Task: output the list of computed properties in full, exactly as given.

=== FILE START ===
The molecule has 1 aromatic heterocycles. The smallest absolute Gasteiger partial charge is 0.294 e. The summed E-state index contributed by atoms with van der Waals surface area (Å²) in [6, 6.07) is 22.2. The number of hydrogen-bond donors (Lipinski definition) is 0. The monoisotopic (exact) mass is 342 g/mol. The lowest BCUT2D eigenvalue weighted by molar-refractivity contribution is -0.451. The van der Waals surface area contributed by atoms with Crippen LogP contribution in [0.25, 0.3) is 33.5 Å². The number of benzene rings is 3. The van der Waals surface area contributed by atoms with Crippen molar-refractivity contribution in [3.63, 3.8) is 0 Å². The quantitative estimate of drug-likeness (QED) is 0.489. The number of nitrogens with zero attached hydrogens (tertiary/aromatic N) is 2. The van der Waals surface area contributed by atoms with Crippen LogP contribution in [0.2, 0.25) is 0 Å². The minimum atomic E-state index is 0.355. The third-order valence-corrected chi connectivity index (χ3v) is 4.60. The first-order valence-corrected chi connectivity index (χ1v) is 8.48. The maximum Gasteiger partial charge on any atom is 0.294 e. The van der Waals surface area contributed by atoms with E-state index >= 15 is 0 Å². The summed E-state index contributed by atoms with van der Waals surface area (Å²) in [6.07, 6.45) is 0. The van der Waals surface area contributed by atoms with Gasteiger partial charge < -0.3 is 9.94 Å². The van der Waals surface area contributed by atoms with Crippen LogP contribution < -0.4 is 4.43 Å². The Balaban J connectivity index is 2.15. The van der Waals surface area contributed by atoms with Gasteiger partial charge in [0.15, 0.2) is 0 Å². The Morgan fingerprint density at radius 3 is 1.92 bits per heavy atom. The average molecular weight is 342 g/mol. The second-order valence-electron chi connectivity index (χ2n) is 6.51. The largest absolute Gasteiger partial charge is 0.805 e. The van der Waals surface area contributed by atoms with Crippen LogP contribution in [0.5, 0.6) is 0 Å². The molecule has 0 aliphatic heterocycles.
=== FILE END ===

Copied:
The molecule has 1 aromatic heterocycles. The smallest absolute Gasteiger partial charge is 0.294 e. The summed E-state index contributed by atoms with van der Waals surface area (Å²) in [6, 6.07) is 22.2. The number of hydrogen-bond donors (Lipinski definition) is 0. The monoisotopic (exact) mass is 342 g/mol. The lowest BCUT2D eigenvalue weighted by molar-refractivity contribution is -0.451. The van der Waals surface area contributed by atoms with Crippen LogP contribution in [0.25, 0.3) is 33.5 Å². The number of benzene rings is 3. The van der Waals surface area contributed by atoms with Crippen molar-refractivity contribution in [3.63, 3.8) is 0 Å². The quantitative estimate of drug-likeness (QED) is 0.489. The number of nitrogens with zero attached hydrogens (tertiary/aromatic N) is 2. The van der Waals surface area contributed by atoms with Crippen LogP contribution in [0.2, 0.25) is 0 Å². The minimum atomic E-state index is 0.355. The third-order valence-corrected chi connectivity index (χ3v) is 4.60. The first-order valence-corrected chi connectivity index (χ1v) is 8.48. The maximum Gasteiger partial charge on any atom is 0.294 e. The van der Waals surface area contributed by atoms with E-state index >= 15 is 0 Å². The summed E-state index contributed by atoms with van der Waals surface area (Å²) in [6.07, 6.45) is 0. The van der Waals surface area contributed by atoms with Gasteiger partial charge < -0.3 is 9.94 Å². The van der Waals surface area contributed by atoms with Crippen LogP contribution < -0.4 is 4.43 Å². The Balaban J connectivity index is 2.15. The van der Waals surface area contributed by atoms with Gasteiger partial charge in [0.15, 0.2) is 0 Å². The Morgan fingerprint density at radius 3 is 1.92 bits per heavy atom. The average molecular weight is 342 g/mol. The second-order valence-electron chi connectivity index (χ2n) is 6.51. The largest absolute Gasteiger partial charge is 0.805 e. The van der Waals surface area contributed by atoms with Crippen LogP contribution in [0.5, 0.6) is 0 Å². The molecule has 0 aliphatic heterocycles.